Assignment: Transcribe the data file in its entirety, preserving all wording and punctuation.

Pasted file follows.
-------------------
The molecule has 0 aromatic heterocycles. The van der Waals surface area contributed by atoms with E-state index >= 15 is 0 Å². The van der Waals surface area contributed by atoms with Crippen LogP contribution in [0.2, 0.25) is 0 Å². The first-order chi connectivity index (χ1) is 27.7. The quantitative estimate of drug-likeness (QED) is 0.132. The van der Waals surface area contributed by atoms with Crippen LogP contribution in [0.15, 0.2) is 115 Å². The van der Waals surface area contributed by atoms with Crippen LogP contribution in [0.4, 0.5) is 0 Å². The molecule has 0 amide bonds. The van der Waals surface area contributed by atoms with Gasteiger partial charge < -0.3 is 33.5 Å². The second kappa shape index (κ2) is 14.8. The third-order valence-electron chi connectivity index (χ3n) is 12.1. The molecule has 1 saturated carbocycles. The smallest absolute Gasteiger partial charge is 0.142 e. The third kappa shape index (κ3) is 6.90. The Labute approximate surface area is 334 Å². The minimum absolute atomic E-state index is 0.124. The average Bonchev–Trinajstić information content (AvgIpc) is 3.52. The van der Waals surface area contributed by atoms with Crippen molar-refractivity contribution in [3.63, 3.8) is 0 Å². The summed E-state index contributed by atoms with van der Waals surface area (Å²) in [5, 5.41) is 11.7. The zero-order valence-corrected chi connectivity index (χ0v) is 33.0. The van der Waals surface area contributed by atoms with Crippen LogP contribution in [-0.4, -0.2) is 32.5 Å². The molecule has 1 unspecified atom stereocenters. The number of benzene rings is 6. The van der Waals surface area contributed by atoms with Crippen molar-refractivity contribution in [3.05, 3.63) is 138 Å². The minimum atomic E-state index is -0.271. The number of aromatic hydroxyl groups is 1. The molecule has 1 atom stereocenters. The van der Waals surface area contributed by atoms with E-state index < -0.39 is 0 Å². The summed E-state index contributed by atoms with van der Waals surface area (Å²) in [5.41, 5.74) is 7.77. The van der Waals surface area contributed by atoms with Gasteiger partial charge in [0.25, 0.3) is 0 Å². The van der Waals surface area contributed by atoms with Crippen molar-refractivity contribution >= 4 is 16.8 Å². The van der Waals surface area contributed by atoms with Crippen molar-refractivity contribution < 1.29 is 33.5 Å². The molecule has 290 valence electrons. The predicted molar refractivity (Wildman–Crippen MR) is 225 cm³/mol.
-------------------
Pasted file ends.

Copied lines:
The molecule has 0 aromatic heterocycles. The van der Waals surface area contributed by atoms with E-state index >= 15 is 0 Å². The van der Waals surface area contributed by atoms with Crippen LogP contribution in [0.2, 0.25) is 0 Å². The first-order chi connectivity index (χ1) is 27.7. The quantitative estimate of drug-likeness (QED) is 0.132. The van der Waals surface area contributed by atoms with Crippen LogP contribution in [0.15, 0.2) is 115 Å². The van der Waals surface area contributed by atoms with Crippen LogP contribution in [0.4, 0.5) is 0 Å². The molecule has 0 amide bonds. The van der Waals surface area contributed by atoms with Gasteiger partial charge < -0.3 is 33.5 Å². The second kappa shape index (κ2) is 14.8. The third-order valence-electron chi connectivity index (χ3n) is 12.1. The molecule has 1 saturated carbocycles. The smallest absolute Gasteiger partial charge is 0.142 e. The third kappa shape index (κ3) is 6.90. The Labute approximate surface area is 334 Å². The minimum absolute atomic E-state index is 0.124. The average Bonchev–Trinajstić information content (AvgIpc) is 3.52. The van der Waals surface area contributed by atoms with Crippen molar-refractivity contribution in [3.63, 3.8) is 0 Å². The summed E-state index contributed by atoms with van der Waals surface area (Å²) in [5, 5.41) is 11.7. The zero-order valence-corrected chi connectivity index (χ0v) is 33.0. The van der Waals surface area contributed by atoms with Crippen LogP contribution in [-0.4, -0.2) is 32.5 Å². The molecule has 1 unspecified atom stereocenters. The number of benzene rings is 6. The van der Waals surface area contributed by atoms with Crippen molar-refractivity contribution in [3.05, 3.63) is 138 Å². The minimum atomic E-state index is -0.271. The number of aromatic hydroxyl groups is 1. The molecule has 1 atom stereocenters. The van der Waals surface area contributed by atoms with E-state index < -0.39 is 0 Å². The summed E-state index contributed by atoms with van der Waals surface area (Å²) in [5.41, 5.74) is 7.77. The van der Waals surface area contributed by atoms with Gasteiger partial charge in [0.25, 0.3) is 0 Å². The van der Waals surface area contributed by atoms with Crippen molar-refractivity contribution >= 4 is 16.8 Å². The van der Waals surface area contributed by atoms with Crippen molar-refractivity contribution < 1.29 is 33.5 Å². The molecule has 290 valence electrons. The predicted molar refractivity (Wildman–Crippen MR) is 225 cm³/mol.